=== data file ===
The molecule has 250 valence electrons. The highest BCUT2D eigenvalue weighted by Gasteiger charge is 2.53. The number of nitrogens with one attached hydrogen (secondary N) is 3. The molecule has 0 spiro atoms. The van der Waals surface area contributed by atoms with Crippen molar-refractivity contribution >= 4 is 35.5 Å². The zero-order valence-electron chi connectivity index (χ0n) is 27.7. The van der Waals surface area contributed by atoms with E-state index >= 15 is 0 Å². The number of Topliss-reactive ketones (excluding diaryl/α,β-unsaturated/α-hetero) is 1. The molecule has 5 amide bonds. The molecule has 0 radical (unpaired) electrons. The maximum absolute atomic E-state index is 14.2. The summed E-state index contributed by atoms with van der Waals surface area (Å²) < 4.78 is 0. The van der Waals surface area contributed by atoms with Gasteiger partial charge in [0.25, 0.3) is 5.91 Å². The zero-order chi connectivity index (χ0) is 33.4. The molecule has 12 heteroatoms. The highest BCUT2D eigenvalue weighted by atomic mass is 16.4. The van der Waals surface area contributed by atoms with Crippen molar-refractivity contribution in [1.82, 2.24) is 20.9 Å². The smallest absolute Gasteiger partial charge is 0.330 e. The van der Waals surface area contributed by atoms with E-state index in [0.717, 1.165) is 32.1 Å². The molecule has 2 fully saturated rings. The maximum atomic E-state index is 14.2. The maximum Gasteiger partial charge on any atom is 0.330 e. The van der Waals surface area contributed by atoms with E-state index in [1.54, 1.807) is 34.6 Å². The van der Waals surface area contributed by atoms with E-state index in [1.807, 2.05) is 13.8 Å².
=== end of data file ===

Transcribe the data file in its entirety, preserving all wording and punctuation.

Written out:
The molecule has 250 valence electrons. The highest BCUT2D eigenvalue weighted by Gasteiger charge is 2.53. The number of nitrogens with one attached hydrogen (secondary N) is 3. The molecule has 0 spiro atoms. The van der Waals surface area contributed by atoms with Crippen molar-refractivity contribution >= 4 is 35.5 Å². The zero-order valence-electron chi connectivity index (χ0n) is 27.7. The van der Waals surface area contributed by atoms with E-state index >= 15 is 0 Å². The number of Topliss-reactive ketones (excluding diaryl/α,β-unsaturated/α-hetero) is 1. The molecule has 5 amide bonds. The molecule has 0 radical (unpaired) electrons. The maximum absolute atomic E-state index is 14.2. The summed E-state index contributed by atoms with van der Waals surface area (Å²) < 4.78 is 0. The van der Waals surface area contributed by atoms with Gasteiger partial charge in [0.25, 0.3) is 5.91 Å². The zero-order chi connectivity index (χ0) is 33.4. The molecule has 12 heteroatoms. The highest BCUT2D eigenvalue weighted by atomic mass is 16.4. The van der Waals surface area contributed by atoms with Crippen molar-refractivity contribution in [1.82, 2.24) is 20.9 Å². The smallest absolute Gasteiger partial charge is 0.330 e. The van der Waals surface area contributed by atoms with E-state index in [0.717, 1.165) is 32.1 Å². The molecule has 2 fully saturated rings. The maximum atomic E-state index is 14.2. The maximum Gasteiger partial charge on any atom is 0.330 e. The van der Waals surface area contributed by atoms with E-state index in [1.54, 1.807) is 34.6 Å². The van der Waals surface area contributed by atoms with E-state index in [1.807, 2.05) is 13.8 Å².